Even if securities markets are inefficient, the market for investing in active managers could be. Managers could either manage more assets until their excess returns declined or charge higher fees so that no excess returns are left for investors. It is difficult or impossible to short actively managed funds and, under these conditions, the Miller impediment-to-short-selling theory predicts some overvaluation of active management. That is, optimistic investors might pay excessive fees to popular managers.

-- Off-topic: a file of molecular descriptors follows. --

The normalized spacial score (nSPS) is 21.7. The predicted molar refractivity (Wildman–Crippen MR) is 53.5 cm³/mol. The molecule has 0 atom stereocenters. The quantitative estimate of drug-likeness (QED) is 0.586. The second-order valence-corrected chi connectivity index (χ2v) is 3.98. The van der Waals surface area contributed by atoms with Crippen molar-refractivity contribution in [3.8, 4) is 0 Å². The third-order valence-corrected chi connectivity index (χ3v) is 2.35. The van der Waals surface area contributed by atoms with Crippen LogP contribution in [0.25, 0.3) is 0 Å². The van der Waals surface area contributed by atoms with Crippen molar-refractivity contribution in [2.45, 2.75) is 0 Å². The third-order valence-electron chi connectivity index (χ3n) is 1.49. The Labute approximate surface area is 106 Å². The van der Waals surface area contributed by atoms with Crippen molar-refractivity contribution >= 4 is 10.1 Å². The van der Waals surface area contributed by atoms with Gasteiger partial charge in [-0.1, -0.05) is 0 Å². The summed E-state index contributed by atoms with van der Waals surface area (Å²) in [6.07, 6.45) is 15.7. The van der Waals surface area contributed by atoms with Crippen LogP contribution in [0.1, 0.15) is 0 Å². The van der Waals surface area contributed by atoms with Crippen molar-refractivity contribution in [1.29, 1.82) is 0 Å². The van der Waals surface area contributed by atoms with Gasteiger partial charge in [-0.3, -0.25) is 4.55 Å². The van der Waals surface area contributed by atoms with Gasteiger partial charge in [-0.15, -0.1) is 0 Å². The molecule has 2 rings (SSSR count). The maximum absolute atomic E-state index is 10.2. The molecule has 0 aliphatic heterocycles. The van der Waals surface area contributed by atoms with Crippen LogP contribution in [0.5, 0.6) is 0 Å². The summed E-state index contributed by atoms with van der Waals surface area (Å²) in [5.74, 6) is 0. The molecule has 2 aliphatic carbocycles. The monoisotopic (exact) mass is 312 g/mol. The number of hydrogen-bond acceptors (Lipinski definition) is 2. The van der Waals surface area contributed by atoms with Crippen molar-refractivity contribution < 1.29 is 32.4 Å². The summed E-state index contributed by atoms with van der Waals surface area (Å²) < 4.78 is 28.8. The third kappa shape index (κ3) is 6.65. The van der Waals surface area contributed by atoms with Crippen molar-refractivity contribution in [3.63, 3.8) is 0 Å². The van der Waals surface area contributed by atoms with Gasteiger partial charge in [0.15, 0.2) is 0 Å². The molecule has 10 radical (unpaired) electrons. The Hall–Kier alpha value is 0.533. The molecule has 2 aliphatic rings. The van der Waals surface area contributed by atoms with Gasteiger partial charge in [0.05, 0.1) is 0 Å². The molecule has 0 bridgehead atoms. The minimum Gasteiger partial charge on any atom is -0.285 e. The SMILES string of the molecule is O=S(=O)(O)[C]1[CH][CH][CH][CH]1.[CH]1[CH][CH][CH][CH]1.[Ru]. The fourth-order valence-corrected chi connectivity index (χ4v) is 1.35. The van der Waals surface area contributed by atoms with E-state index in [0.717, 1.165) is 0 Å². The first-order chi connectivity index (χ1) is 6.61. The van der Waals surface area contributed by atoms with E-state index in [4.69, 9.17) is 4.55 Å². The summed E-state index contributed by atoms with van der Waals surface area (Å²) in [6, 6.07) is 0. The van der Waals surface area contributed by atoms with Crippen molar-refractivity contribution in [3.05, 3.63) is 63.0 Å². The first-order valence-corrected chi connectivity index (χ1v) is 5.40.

This does not rule out good managers at fair prices. Some managers will value having certain investors as clients. One thing is certain: Bad managers exist as do some outright frauds. Avoiding frauds is the easy part. Identifying operational risk to performance requires more expertise. Identifying bad managers seems, to me, to be a reasonable strategy.